Let’s get this out of the way first up – Florian Habicht’s documentary Spookers is the best documentary in 2017. It’s been a great year for documentaries, but this film about the most successful scare house in New Zealand is – for me at least – right up there as being one of the best films of the year. The most enjoyable opening credit sequence in years has the staff of Spookers holding up gravestones with the various film crew names, immediately showing the great community that this business has fostered.
Spookers is a scare house that has been established in the long run down mental care facility, Kingseat Hospital, just near Auckland. What exactly is a scare house? Well, it’s a venue where people dress up in all manner of horror related figures – scary clowns, zombies, chainsaw wielding maniacs – and scare willing attendees. Gore hounds and horror freaks from all over the world come to visit the largest horror theme park in the Southern Hemisphere and have their nerves tested. The goal of this superb documentary is to add a narrative to the people behind the make up – and boy does it succeed at doing that.
Immediately, the ethical question of running a horror fuelled theme park in a facility that once housed mental patients is raised. After all, the horror genre hasn’t always been the kindest to those suffering from mental health issues; from Psycho to Halloween to Lights Out, mental health has often been the defining reason behind various horror villains reign of terror. Thankfully, Habicht is able to interview staff and patients who attended Kingseat when it was operational, with their interviews providing a great contrast to the dark terror that runs through the halls of the modern facility. The leaps and bounds that mental health care has come in such a short time (Kingseat closed in July 1999) is given a brief look as well.
Impressively, this look at the ethics of Spookers helps launch off discussions about the value of the horror community. It’s hard to display just exactly how important the horror community is to many people who live and breath horror every day of the year, but Spookers manages to do just that. For many of the staff who work at Spookers, it is a place of peace and calm, and a place where they can be themselves without judgement. For one staff member, working at Spookers helped with her depression, allowing her to recognise that she was not strange for how she was feeling. For others, it became a sanctuary away from home where they could be open about their sexuality. The community at Spookers moves from being just a place to work, to a place that harbours a great, big family.
For some of the staff, their dreams are recreated in grand fashion – exploring their psyche in fascinating cinematic ways. Through the recreation of their dreams, we see them become the heroes of their own story, allowed to re-enact what they see when they sleep in full make up and glory. In most circumstances, they are joined by their co-workers who gleefully react to the violence or harmony that may be within whatever dream they had.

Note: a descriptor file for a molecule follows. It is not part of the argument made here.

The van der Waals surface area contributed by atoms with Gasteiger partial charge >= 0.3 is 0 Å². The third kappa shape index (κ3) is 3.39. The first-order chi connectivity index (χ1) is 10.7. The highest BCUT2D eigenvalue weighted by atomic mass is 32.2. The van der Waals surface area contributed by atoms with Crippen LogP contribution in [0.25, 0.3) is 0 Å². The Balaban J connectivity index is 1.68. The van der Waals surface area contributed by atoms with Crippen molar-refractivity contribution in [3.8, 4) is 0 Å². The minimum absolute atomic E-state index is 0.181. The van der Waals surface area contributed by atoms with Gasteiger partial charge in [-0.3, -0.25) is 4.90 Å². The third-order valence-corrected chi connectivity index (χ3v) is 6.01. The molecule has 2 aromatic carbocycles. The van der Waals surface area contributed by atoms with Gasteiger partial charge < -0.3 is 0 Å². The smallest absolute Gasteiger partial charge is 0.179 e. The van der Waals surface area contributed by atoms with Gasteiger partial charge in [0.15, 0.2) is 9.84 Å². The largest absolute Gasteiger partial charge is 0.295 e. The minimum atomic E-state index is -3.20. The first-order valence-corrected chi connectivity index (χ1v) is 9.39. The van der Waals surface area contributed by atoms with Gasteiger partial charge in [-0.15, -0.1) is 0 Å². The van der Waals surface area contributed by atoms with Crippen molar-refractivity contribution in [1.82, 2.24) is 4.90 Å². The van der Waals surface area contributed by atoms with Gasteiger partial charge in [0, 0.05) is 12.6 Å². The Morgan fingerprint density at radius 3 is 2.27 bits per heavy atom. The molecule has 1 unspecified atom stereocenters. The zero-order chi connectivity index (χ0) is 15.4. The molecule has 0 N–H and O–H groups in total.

The loving and caring community at Spookers wouldn’t be possible if it weren’t for the nurturing owners, Beth and Andy Watson, whose appearance would not suggest that they run a successful horror house. There is a pure dedication to creating a truly terrifying experience that is still a lot of fun. When asked about how they feel about scaring people, they are open and introspective about what they are doing. Most importantly for the Watson’s and the staff they employ, this is a place that is about having fun, and that’s what you get in buckets with Spookers.
Horror is often mistaken as being something that is fuelled by nastiness and hatred, when in fact it’s quite the opposite. It’s possible to enact fear and terror while still being a caring individual. Scenes that show actors dressed up in all manner of insane attire scaring the bejesus out of people are accompanied by many scenes of the same actors comforting those terrified souls as they are escorted out of the maze. There is an affection for the attendees who willingly hand over their money to test the durability of their bladders in intense situations. These scenes are both the funniest, and most oddly touching, moments within the film.
Going in to Spookers, I was merely expecting to get a good film about a horror house in New Zealand. Walking out into the dark cold Leederville night after the screening at Revelation Film Festival, I found myself immensely moved by the stories told within this film. Spookers is, above all else, about showing respect to others and participating in a community. The fear created within the grounds of Spookers is driven by a love for horror, and the affection for those who drive the community. To hear the great respect that the Watson’s have for the people who were treated at Kingseat Hospital is powerful. To see the staff of Spookers who deal with their own mental health problems find a source of healing from a site of pain is powerful.
Spookers is hilarious, heartbreaking, exciting, frightening and important. This is what cinema is about – telling stories that you didn’t know existed, and subverting what the traditional narrative of those stories would usually be. In a year of truly great documentaries, Spookers manages to shock its way to the top of my pile.
Director: Florian Habicht Cast: Huia Apiata, Juneen Borkent, David Palu Writers: Florian Habicht, Peter O’Donoghue, Suzanne Walker, Vernoica Gleeson
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